Larry I just like Jung so much, and I realize he’s overlooked because his theory is about middle age which few college students are.  Reading his chapter and tons of “heck yeah” flow through my brain.  It’s nuts that the most popular manifestation of his theory is applied to cementing temperament (the MBTI), when individuation is about embracing the shadow of our persona.  Alas.  But it has brought me to how Groundhog Day applies to living with Autism, weight maintenance, and personality disorders.

I first thought of it relative to parenting a child with Autism.  The child nearly appears to be stuck.  Gains come slowly, at least in the areas you want to see.  His capacity to acquire things out of reach is coming along nicely, of course.  He’s always looking for new ways other than the English language to get me to do something for him.  His capacity to miss me when I shower is robust.  But it can feel like I’m in this teensy weensy town in Pennsylvania and this winter is never going to end.  So I went back to school.  And I’m learning new things about the body and mind every day, and even though he is hardly changed, what I see in him changes everyday.  Thankfully, with the ABA parent training, I’m having the opportunity to focus on his domain of development.  Little plug here for Rethinkfirst.com, ABA at roughly the price of piano lessons.

Then I began to see how Groundhog Day applies to weight maintenance.  You suffer through months of restricting your diet and making your fat cry to get to goal only to learn that you will regain all the weight and more unless you “Keep doing what you did.”  Everyday that bum will ask for change.  Every day Ned Ryerson will pitch you.  Everyday Rita will only remember your egocentrism as your defining characteristic.  Everyday you eat 2,000 calories and walk 7,000 steps (I’m 5’8″).  And maybe, if it wasn’t too boring, we could do it again sometime.  Going to school has helped this, but I think shifting my personality is the bigger part.  It occurred to me as I was reading Jung that the reason 95% of people regain weight is that maintenance takes different skills from weight loss, different personality traits.  Losing weight is about making a change, maintenance is about staying the same.  Maybe Introverts can make the changes, but they aren’t so good at enduring the monotony.  I’d guess people who have the native happiness to succeed at maintenance either don’t become obese, or they don’t mind being obese.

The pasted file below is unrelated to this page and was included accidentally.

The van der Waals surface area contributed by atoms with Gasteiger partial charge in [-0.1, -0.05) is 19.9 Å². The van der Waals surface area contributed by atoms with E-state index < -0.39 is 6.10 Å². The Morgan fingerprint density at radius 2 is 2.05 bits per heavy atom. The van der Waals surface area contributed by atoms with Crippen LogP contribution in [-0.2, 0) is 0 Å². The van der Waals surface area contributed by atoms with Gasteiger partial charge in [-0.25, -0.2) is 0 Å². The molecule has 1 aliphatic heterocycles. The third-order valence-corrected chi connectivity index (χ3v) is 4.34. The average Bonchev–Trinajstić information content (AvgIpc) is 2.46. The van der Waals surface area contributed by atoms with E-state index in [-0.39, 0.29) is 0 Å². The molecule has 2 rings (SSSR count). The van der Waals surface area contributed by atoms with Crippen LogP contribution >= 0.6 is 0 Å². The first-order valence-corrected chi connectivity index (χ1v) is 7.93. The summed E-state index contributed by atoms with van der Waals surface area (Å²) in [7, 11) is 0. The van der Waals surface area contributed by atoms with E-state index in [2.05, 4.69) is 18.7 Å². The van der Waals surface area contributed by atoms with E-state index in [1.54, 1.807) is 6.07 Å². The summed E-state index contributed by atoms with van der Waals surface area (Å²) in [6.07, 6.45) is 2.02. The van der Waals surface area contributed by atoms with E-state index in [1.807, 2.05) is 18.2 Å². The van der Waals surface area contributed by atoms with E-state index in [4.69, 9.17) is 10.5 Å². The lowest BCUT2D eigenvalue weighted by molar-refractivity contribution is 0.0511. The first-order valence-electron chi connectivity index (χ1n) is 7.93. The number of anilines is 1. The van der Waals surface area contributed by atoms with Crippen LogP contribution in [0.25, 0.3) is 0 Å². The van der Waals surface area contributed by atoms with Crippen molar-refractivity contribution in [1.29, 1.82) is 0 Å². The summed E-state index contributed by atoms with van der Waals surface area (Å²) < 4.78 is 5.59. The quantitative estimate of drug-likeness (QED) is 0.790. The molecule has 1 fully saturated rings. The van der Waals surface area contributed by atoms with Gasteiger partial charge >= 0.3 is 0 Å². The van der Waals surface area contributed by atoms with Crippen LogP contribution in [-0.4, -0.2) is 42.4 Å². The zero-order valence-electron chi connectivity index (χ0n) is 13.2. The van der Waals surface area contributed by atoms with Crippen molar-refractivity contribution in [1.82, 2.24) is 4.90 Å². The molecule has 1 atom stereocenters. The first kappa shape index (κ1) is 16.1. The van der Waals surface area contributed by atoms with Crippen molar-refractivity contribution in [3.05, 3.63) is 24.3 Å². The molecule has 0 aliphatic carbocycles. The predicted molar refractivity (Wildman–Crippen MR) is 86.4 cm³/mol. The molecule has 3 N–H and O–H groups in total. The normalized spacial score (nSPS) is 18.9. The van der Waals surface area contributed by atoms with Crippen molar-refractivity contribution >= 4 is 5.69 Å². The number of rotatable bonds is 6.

Much as it’s bugged me to read that extroverts are happier, I’m not going to improve by being defensive.  Of course, you can be extroverted and also have a personality disorder.  Personality disorders are inflexible and pervasive maladaptions in how we view ourselves and life in general.  In the Groundhog day analogy, you are the town.  And you think they way you are works for you.  Disney raised you to hold on to your dreams and be true to your heart.  So why does life suck so much?  Usually when I hear the song “It’s Time” (by Imagine Dragons) I regard it with the ironic pity of a professed 12 stepper.  But the other day I realized I have ways about myself I refuse to change.  I’m still not sure if I should change them.  But I can try to change something.

And maybe the thing is what my personality professor keeps saying, some people expect life to go smooth, and they are perpetually disappointed.  I think Jung provides much more hope for personality disorders because he says we need to diversity, and step outside of the Pandora’s box of who we think we are.  Perhaps when we do, hope can get free with us.


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